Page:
Community Media Education Society




Re: Public Notice CRTC 2001 -- 2, Item 1a.


1) I'm writing on behalf of C.M.E.S. to comment on the takeover by Quebecor of Videotron (Application 2000 - 2310 -2). We propose attaching a condition to the transaction.

2) Our particular concern is that the independent community channel groups in the areas licensed to Videotron should regain their funding. Canada's community channel has been a widely appreciated success. No other component of our communications system, as defined in the Broadcasting Act, demonstrates such broad participation and involvement.

3) The experiment these past two years to remove the cable companies' obligation to fund community television, hoping that companies would do so voluntarily in the interests of good public relations, seems to have been a utopian dream.

4) Cable companies have to do what's best for their shareholders, notwhat's best for people in the communities where they're licensed. Those interests don't always coincide. It would be wrong for corporate management to put the public interest first and that's why cable companies shouldn't operate the community channel. Here in B.C. we appreciate that Quebec has been a good example to the rest of Canada, at least until recently.

5) C.M.E.S. wants a participatory, independent community channel with good public access. We don't know what Quebecor will do in that regard but, judging by our correspondence with Andre Desrochers at CTGC TV and Gerald Gauthier at the Federation des televisions communautaires autonomes du Quebec, and by the CRTC's own account of Quebec community TV in 2001-19, Videotron has been especially destructive these past two years.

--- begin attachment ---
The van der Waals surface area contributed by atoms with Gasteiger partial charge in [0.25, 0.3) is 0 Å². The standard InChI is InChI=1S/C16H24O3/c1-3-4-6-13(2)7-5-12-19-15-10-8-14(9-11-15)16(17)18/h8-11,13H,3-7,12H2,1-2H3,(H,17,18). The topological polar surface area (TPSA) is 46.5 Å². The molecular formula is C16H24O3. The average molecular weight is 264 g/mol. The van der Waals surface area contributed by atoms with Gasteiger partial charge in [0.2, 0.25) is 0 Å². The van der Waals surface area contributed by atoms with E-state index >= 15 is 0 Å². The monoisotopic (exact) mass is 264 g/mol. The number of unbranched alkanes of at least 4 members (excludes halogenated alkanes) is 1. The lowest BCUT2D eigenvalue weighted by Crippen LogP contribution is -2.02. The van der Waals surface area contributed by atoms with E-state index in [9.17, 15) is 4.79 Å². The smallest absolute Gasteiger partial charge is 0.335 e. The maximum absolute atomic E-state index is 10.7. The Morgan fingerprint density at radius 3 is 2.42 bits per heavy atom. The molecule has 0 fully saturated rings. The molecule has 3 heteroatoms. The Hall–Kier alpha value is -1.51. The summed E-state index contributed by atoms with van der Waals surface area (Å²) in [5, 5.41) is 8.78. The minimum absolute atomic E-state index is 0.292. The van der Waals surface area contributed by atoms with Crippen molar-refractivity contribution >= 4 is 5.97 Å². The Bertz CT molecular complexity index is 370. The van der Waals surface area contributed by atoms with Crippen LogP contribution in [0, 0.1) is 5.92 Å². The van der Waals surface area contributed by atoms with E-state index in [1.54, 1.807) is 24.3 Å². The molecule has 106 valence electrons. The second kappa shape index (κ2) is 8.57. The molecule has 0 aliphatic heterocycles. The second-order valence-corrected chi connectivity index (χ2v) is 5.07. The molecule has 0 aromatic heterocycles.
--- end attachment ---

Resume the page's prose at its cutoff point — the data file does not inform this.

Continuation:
6) Taking away community access pushes Canadians ignored by commercial news systems towards civil unrest. The community channel has a good record for discussing issues in depth and giving activists an avenue that often leads to real change through debate, rather than through direct action and confrontation. Plus, you get some of the best music and art and theatre on community TV. We shouldn't abandon this hard-earned forum.

7) As a matter of CRTC policy, all broadcast distribution undertakings - cable, satellite and multipoint - should contribute 2% of their gross revenue to community programming, administered by non-profit organizations which hold community channel licenses independently.

8) In this particular case, a significant share of Quebecor's $30 million benefit package which is directed toward the public good should be remitted to those independent organizations operating community channels in Quebec who have suffered these past two years. That is the most democratic way to encourage the production of Canadian programming. The quality of Canadian community TV is recognized internationally.

9) We want community television that ensures diversity of voices and alternative choices at the local level. This decision can help put such a system on a sound financial footing.




Richard Ward
Executive Director, C.M.E.S.
Community Media Education Society

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